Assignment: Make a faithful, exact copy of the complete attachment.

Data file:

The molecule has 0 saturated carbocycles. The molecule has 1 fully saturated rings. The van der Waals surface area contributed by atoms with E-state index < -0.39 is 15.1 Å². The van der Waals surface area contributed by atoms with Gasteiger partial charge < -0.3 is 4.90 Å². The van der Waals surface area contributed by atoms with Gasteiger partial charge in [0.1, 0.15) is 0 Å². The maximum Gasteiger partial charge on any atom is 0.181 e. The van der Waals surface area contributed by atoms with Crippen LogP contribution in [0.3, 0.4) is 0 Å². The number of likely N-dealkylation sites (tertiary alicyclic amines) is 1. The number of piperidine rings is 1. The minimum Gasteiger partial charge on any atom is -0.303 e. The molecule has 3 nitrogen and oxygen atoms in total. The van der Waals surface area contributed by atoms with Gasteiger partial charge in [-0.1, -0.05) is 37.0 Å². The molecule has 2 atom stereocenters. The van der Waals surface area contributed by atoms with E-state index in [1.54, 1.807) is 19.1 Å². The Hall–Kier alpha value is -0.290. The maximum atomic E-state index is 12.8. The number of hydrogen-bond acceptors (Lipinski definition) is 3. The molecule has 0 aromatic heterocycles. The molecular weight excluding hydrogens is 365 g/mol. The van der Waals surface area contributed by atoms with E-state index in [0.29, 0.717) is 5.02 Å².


The molecule has 0 saturated carbocycles. The molecule has 1 fully saturated rings. The van der Waals surface area contributed by atoms with E-state index < -0.39 is 15.1 Å². The van der Waals surface area contributed by atoms with Gasteiger partial charge < -0.3 is 4.90 Å². The van der Waals surface area contributed by atoms with Gasteiger partial charge in [0.1, 0.15) is 0 Å². The maximum Gasteiger partial charge on any atom is 0.181 e. The van der Waals surface area contributed by atoms with Crippen LogP contribution in [0.3, 0.4) is 0 Å². The number of likely N-dealkylation sites (tertiary alicyclic amines) is 1. The number of piperidine rings is 1. The minimum Gasteiger partial charge on any atom is -0.303 e. The molecule has 3 nitrogen and oxygen atoms in total. The van der Waals surface area contributed by atoms with Gasteiger partial charge in [-0.1, -0.05) is 37.0 Å². The molecule has 2 atom stereocenters. The van der Waals surface area contributed by atoms with E-state index in [1.54, 1.807) is 19.1 Å². The Hall–Kier alpha value is -0.290. The maximum atomic E-state index is 12.8. The number of hydrogen-bond acceptors (Lipinski definition) is 3. The molecule has 0 aromatic heterocycles. The molecular weight excluding hydrogens is 365 g/mol. The van der Waals surface area contributed by atoms with E-state index in [0.29, 0.717) is 5.02 Å².